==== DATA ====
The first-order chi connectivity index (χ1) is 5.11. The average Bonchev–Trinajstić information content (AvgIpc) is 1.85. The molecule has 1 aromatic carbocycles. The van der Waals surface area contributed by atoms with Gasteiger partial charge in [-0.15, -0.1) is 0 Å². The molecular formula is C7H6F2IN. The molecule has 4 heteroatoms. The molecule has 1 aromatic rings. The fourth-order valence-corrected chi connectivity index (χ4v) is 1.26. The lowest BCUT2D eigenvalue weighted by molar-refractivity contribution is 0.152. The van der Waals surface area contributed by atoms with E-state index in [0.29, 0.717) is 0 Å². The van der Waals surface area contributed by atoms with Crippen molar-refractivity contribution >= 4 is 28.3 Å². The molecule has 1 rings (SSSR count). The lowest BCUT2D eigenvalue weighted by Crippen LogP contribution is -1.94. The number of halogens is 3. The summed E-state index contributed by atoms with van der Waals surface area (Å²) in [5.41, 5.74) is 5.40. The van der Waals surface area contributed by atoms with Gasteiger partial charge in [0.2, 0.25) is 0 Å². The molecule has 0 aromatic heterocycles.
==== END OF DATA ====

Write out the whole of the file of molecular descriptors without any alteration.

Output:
The first-order chi connectivity index (χ1) is 5.11. The average Bonchev–Trinajstić information content (AvgIpc) is 1.85. The molecule has 1 aromatic carbocycles. The van der Waals surface area contributed by atoms with Gasteiger partial charge in [-0.15, -0.1) is 0 Å². The molecular formula is C7H6F2IN. The molecule has 4 heteroatoms. The molecule has 1 aromatic rings. The fourth-order valence-corrected chi connectivity index (χ4v) is 1.26. The lowest BCUT2D eigenvalue weighted by molar-refractivity contribution is 0.152. The van der Waals surface area contributed by atoms with E-state index in [0.29, 0.717) is 0 Å². The van der Waals surface area contributed by atoms with Crippen molar-refractivity contribution >= 4 is 28.3 Å². The molecule has 1 rings (SSSR count). The lowest BCUT2D eigenvalue weighted by Crippen LogP contribution is -1.94. The number of halogens is 3. The summed E-state index contributed by atoms with van der Waals surface area (Å²) in [5.41, 5.74) is 5.40. The van der Waals surface area contributed by atoms with Gasteiger partial charge in [0.2, 0.25) is 0 Å². The molecule has 0 aromatic heterocycles.